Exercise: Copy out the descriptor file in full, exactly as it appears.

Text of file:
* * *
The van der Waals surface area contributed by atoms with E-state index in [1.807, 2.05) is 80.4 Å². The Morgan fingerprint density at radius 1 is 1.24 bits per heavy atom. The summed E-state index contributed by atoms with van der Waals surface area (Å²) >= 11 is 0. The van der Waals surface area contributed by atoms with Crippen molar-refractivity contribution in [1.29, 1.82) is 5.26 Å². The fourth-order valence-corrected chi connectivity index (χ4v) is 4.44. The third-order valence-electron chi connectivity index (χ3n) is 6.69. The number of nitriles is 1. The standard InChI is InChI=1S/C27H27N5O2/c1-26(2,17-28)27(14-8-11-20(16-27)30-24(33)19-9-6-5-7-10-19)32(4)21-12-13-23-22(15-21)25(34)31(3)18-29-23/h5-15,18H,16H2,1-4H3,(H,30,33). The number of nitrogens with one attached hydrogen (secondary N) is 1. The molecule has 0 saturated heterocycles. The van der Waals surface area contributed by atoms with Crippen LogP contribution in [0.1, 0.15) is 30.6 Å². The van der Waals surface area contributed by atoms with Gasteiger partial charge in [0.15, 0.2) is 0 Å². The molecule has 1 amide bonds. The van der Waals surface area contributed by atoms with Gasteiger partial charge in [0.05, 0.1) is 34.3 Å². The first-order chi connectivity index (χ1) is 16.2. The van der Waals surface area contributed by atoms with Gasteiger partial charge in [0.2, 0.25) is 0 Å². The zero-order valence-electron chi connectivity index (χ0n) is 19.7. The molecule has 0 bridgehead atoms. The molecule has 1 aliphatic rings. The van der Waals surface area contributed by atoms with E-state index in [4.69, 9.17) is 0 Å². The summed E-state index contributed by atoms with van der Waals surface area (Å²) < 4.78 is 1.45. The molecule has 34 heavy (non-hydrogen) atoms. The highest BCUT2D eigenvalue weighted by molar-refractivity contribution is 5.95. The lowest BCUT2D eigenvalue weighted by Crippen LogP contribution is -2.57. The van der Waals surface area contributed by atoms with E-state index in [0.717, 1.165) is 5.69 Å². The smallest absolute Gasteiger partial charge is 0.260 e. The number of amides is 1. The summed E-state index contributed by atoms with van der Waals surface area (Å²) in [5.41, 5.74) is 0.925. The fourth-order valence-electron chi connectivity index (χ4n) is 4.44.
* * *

The van der Waals surface area contributed by atoms with E-state index in [1.807, 2.05) is 80.4 Å². The Morgan fingerprint density at radius 1 is 1.24 bits per heavy atom. The summed E-state index contributed by atoms with van der Waals surface area (Å²) >= 11 is 0. The van der Waals surface area contributed by atoms with Crippen molar-refractivity contribution in [1.29, 1.82) is 5.26 Å². The fourth-order valence-corrected chi connectivity index (χ4v) is 4.44. The third-order valence-electron chi connectivity index (χ3n) is 6.69. The number of nitriles is 1. The standard InChI is InChI=1S/C27H27N5O2/c1-26(2,17-28)27(14-8-11-20(16-27)30-24(33)19-9-6-5-7-10-19)32(4)21-12-13-23-22(15-21)25(34)31(3)18-29-23/h5-15,18H,16H2,1-4H3,(H,30,33). The number of nitrogens with one attached hydrogen (secondary N) is 1. The molecule has 0 saturated heterocycles. The van der Waals surface area contributed by atoms with Crippen LogP contribution in [0.1, 0.15) is 30.6 Å². The van der Waals surface area contributed by atoms with Gasteiger partial charge in [0.15, 0.2) is 0 Å². The molecule has 1 amide bonds. The van der Waals surface area contributed by atoms with Gasteiger partial charge in [0.05, 0.1) is 34.3 Å². The first-order chi connectivity index (χ1) is 16.2. The van der Waals surface area contributed by atoms with Gasteiger partial charge in [0.2, 0.25) is 0 Å². The zero-order valence-electron chi connectivity index (χ0n) is 19.7. The molecule has 0 bridgehead atoms. The molecule has 1 aliphatic rings. The van der Waals surface area contributed by atoms with E-state index in [4.69, 9.17) is 0 Å². The summed E-state index contributed by atoms with van der Waals surface area (Å²) < 4.78 is 1.45. The molecule has 34 heavy (non-hydrogen) atoms. The highest BCUT2D eigenvalue weighted by molar-refractivity contribution is 5.95. The lowest BCUT2D eigenvalue weighted by Crippen LogP contribution is -2.57. The van der Waals surface area contributed by atoms with E-state index in [0.717, 1.165) is 5.69 Å². The smallest absolute Gasteiger partial charge is 0.260 e. The number of amides is 1. The summed E-state index contributed by atoms with van der Waals surface area (Å²) in [5.41, 5.74) is 0.925. The fourth-order valence-electron chi connectivity index (χ4n) is 4.44.